Getting grease stains on your shirt by going underneath a car and
changing the oil can be a DIY badge of honor. It can also be a reminder that
you don’t know your way around a car and that $35 isn’t much to pay a
professional to do the job.
Whatever do-it-yourself talents you have around a car, there are
some basic auto maintenance things that the average person can do, even if
they’re not mechanically inclined. Just don’t make the mistake of getting in
over your head and making a problem worse.
As a mechanic shop owner in Phoenix, Ariz., Bogi Lateiner
has seen too many customers try to do something that they thought would be
simple, only to make it worse. Take the oil change, which a generation grew up
knowing how to do on their cars. You may have seen your dad under the car to
change the oil when you were a kid, but those days are likely over.
Lateiner tells of a customer at a previous shop she worked at who
thought he was draining his engine oil, but instead drained the transmission
fluid. It was his first time trying to change the oil, and he added too much
oil into the engine. He then drove the car, destroying the transmission because
it was out of fluid, and harming the engine because it had too much oil. He
caused $5,000 in damage to his car instead of paying $35 for someone else to
change the oil.
“If you’re not mechanically minded, I don’t recommend changing
anything other than the basics,” Lateiner says.
Here are some of those DIY basics, followed by a few options for
mechanically minded DIYers:
Do a monthly check.
Check the tire pressure, fluid levels, top off the coolant and listen to how
your car runs when it’s running well so you’ll know when something might be
wrong, Lateiner says. The owner’s manual is the best tool for knowing how much
and where to add fluids, for example. Fluids to check include coolant, brake
fluid and windshield washer fluid.
“Get familiar with what things look like in your car so you can
know if something’s wrong the next time you inspect it,” she says.
And don’t get too “topping off” crazy when filling fluids. For
example, if a vehicle’s brake pads and rotors haven’t been changed for awhile
and the brake fluid appears low, it doesn’t mean it should be topped off, says
Chuck Hawks, who owns a driving school.
“As the pads wear, the fluid will appear at a lower level in the
reservoir and this is perfectly normal,” Hawks says. “Of course, if it is below
the minimum level and a pad inspection indicates that the pads still have ample
life, then topping the fluid to somewhere between maximum and minimum is
With all fluids, be sure to top the fluid with an exact match to
what’s already in the system, he says, washer fluid notwithstanding.
Change the air filter.
You may need to check the owner’s manual for where it is, but once you find it,
it should be easy to change once or twice a year as needed, Lateiner says.
Wiper blades. Most
people can also replace these themselves, she says. Do it before the rainy
Spark plugs. Like oil
changes, changing spark plugs used to be part of every car owner’s DIY arsenal.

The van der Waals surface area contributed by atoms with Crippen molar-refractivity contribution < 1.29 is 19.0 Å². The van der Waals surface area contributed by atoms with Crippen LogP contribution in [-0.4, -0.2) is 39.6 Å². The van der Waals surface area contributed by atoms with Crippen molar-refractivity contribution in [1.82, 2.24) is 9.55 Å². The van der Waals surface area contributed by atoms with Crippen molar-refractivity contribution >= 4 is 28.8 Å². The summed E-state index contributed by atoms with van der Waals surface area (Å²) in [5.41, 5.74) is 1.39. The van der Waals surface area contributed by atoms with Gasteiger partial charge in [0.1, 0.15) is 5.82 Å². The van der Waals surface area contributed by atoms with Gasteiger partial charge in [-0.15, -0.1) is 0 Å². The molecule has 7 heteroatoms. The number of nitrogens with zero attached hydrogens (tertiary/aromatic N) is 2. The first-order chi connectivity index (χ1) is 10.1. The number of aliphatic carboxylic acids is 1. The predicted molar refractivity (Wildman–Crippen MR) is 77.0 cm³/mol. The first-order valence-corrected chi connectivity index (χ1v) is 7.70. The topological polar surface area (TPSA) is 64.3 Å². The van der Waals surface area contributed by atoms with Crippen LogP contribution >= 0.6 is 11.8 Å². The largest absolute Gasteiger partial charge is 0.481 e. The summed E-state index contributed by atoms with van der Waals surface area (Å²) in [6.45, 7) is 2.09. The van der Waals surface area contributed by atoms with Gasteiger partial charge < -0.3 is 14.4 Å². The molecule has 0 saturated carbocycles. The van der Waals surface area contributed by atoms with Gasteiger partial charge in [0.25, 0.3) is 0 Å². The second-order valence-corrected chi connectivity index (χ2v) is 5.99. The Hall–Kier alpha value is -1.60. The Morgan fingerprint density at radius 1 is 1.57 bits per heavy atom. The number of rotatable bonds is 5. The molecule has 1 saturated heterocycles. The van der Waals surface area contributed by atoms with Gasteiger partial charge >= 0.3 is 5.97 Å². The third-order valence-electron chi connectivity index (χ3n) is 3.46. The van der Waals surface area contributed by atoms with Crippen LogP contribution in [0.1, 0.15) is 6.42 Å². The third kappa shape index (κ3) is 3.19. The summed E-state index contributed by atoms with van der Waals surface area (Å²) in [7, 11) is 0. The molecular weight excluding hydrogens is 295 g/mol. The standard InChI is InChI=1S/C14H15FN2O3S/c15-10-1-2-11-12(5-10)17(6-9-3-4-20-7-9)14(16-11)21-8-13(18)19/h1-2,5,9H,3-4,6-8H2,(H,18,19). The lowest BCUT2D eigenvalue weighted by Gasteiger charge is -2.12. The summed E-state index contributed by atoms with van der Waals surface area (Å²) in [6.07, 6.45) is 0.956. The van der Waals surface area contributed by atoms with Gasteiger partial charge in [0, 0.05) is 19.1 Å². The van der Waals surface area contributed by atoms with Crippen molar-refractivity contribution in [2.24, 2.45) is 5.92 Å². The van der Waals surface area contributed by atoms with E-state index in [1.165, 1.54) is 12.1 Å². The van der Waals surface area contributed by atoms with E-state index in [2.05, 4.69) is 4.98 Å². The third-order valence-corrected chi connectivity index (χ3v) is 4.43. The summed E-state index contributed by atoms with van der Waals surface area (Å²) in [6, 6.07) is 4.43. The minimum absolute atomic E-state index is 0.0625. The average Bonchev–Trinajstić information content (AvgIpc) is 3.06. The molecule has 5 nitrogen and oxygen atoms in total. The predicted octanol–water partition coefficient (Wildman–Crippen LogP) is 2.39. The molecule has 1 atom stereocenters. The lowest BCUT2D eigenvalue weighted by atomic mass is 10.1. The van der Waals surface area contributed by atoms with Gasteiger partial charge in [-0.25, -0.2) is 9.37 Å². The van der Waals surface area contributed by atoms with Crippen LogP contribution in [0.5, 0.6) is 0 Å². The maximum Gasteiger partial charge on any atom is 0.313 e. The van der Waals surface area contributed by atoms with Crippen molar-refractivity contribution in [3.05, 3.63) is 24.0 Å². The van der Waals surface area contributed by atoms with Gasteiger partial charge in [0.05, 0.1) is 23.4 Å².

They don’t need to be replaced as often as they used to many years ago, ranging
from 30,000 to 100,000 miles, depending on the vehicle. Again, be sure you know
what you’re doing and read the car manual.
Oil change. While an
oil change isn’t something Lateiner recommends for the average person, it can
be done if you know what you’re doing. But even DIYers may not want to do it
because it’s such a hassle, she says. “I don’t encourage people to do it
themselves,” she says.
If your car has trouble starting, particularly when it’s cold outside, then you
may need a new battery. Most batteries last about five years before a
replacement is needed, and changing one is easier than an oil replacement, says
Stan Markuze, founder of PartMyRide, a used car parts seller.
To first find a new battery, go to a local warehouse store such
as Costco or to an auto parts dealer, and an attendant should be able to tell
you exactly what kind of battery you need for your car, Markuze says. Replacing
it usually requires loosening three bolts — two on the battery terminals and
one on the battery tray. Take your old battery to the store where you bought
the new one so it can be properly disposed of.
Batteries for luxury vehicles, however, should be replaced by a
mechanic, Lateiner says. Luxury cars often require computer programming when a
battery is replaced, so a professional should do the work, she says.
Brakes. Changing the
brakes and rotors is a relatively simple job for a handy car owner, Markuze
says. Make sure you have the necessary tools — floor jack, jack stands, socket
wrench set, allen wrench set. And have the parts — brake pads, rotors,
lubricant to place between pads and calipers. Search on YouTube for a video on
how to change your car’s brakes, Markuze recommends, such as “Toyota Camry
“Changing the brakes involves lifting your car up on jack stands,
removing the wheels, unbolting the calipers, and removing the old pads and
rotors,” he says. Then put the new pads into the calipers using the caliper
lubricant, install the new rotors, re-install the calipers, mount the wheels,
and lower the car.
“The process might sound challenging, but it’s very intuitive and
an online video tutorial can take you a long way,” Markuze says.
Whatever maintenance you're doing on your car, don’t be the guy —
and in Lateiner’s experience it’s mostly guys doing these things wrong — who
thinks he can change a power steering pump or drains the transmission fluid
instead of the oil and ends up paying thousands for something that should have